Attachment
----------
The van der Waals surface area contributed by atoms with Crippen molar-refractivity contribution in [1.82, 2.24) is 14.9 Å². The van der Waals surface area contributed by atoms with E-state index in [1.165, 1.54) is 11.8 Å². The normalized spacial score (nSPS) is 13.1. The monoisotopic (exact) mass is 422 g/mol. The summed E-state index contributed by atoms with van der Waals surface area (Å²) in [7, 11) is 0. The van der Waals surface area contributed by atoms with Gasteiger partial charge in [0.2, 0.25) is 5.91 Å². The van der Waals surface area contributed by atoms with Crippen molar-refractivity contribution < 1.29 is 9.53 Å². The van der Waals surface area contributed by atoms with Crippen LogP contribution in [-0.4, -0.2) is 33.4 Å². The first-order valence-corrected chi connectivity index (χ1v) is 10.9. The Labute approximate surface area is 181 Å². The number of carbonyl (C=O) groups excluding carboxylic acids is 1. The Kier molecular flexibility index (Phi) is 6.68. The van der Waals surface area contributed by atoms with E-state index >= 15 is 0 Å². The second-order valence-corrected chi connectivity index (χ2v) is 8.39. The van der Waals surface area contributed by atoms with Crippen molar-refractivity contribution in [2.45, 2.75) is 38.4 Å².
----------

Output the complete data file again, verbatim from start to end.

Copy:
The van der Waals surface area contributed by atoms with Crippen molar-refractivity contribution in [1.82, 2.24) is 14.9 Å². The van der Waals surface area contributed by atoms with E-state index in [1.165, 1.54) is 11.8 Å². The normalized spacial score (nSPS) is 13.1. The monoisotopic (exact) mass is 422 g/mol. The summed E-state index contributed by atoms with van der Waals surface area (Å²) in [7, 11) is 0. The van der Waals surface area contributed by atoms with Gasteiger partial charge in [0.2, 0.25) is 5.91 Å². The van der Waals surface area contributed by atoms with Crippen molar-refractivity contribution < 1.29 is 9.53 Å². The van der Waals surface area contributed by atoms with Crippen LogP contribution in [-0.4, -0.2) is 33.4 Å². The first-order valence-corrected chi connectivity index (χ1v) is 10.9. The Labute approximate surface area is 181 Å². The number of carbonyl (C=O) groups excluding carboxylic acids is 1. The Kier molecular flexibility index (Phi) is 6.68. The van der Waals surface area contributed by atoms with E-state index >= 15 is 0 Å². The second-order valence-corrected chi connectivity index (χ2v) is 8.39. The van der Waals surface area contributed by atoms with Crippen molar-refractivity contribution in [2.45, 2.75) is 38.4 Å².